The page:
We've all heard stories of a roommate situation gone wrong. Whether it's hearing your roommate having loud sex on a Monday night or cleaning up their leftover pizza boxes for the third time that week, we've heard it all before. If you're looking to find that happy roommate story, then look no further — here's a guide to roommate etiquette.
Discuss your expectations
Before you move in with your new roommate, make sure you have "the talk" with them. It may be awkward at first, but it's important to address issues like shared spaces, cleanliness, guests, studying, partying and hookups. You may not feel comfortable with your roommate playing League of Legends and Skyping loudly at 3 a.m., and that's OK. Be honest about what you like and dislike and what your habits are. You're going to be living with your roommate for at least a year, so having this discussion will make sure that you and your roommate are aware of each other's expectations.
Things that you're OK with may absolutely horrify your roommate. When you're having a conversation with them, make sure you actively listen to their perspective. Western University brings together a multitude of people from various backgrounds, so their boundaries may be completely different from yours.
Do your chores
After you've established the ground rules, don't forget to follow through. Although school can get hectic, make time to ensure that you keep common areas clean. Take out the garbage, do your dishes and clean up after yourself. No one wants to wake up to a rancid sink or a million fruit flies.
Don't be passive aggressive
On the outside you might have that "Hakuna Matata" smile, but on the inside you're furious. Don't do that. If you have an issue with your roommate, tell them immediately and be upfront with them. Beating around the bush doesn't help anyone. Make sure you communicate with your roommate face-to-face to ensure that your messages aren't misconstrued. You don't want a Cold War in your own home.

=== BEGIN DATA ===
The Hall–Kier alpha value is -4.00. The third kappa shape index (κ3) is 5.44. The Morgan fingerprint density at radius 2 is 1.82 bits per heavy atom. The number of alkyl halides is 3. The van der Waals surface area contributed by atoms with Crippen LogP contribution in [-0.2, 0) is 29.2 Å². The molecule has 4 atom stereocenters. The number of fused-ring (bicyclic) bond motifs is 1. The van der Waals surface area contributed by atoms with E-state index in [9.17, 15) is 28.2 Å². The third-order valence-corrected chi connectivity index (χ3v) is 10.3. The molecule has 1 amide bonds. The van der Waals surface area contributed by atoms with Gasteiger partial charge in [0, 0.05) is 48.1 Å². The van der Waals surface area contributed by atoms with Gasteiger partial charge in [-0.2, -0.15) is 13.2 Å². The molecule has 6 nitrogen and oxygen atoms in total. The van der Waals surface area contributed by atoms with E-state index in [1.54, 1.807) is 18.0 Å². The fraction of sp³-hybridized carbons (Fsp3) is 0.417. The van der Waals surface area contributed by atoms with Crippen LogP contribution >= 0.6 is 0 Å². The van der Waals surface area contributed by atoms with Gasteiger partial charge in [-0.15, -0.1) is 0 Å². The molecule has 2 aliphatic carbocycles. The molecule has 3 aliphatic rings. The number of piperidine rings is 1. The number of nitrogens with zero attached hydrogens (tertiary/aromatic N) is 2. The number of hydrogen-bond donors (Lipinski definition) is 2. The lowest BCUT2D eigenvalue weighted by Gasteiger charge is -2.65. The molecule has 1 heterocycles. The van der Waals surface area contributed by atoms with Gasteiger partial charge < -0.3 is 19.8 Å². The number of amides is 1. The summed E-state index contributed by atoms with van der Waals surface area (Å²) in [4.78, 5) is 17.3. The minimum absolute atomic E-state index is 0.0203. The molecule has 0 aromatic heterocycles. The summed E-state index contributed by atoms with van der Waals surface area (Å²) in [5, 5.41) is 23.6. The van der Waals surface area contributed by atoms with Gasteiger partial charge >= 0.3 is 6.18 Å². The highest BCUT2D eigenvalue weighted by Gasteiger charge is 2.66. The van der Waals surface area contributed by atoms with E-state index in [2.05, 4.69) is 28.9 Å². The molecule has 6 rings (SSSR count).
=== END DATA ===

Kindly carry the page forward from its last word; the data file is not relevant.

Talk it out
It's good to bring up issues immediately, but it's bad to do so in a dismissive or aggressive manner. Refrain from using accusatory statements that place the emphasis on your roommate. Instead of saying something like "You're lazy for not doing the dishes," say something like "I feel as if I've been taking on more responsibility for the dishes, and I would appreciate it if we both did equal amounts of work." The latter shifts the blame away from the person and makes them less likely to feel personally attacked. Communicating in this manner shows that you're mature and approachable, making conflict resolution simpler.
This goes back to being aware of your roommate's expectations but also being in tune with their thoughts and feelings. If it's 11 p.m. and you know they're asleep, it's best to keep the noise to a minimum. If they have an exam the next day, it's best not to invite 10 people over to play beer pong. It also never hurts to ask your roommate if they're OK with something. Ultimately, you should treat your roommates with respect and consider how they would want to be treated. School's stressful enough, so why make things stressful at home?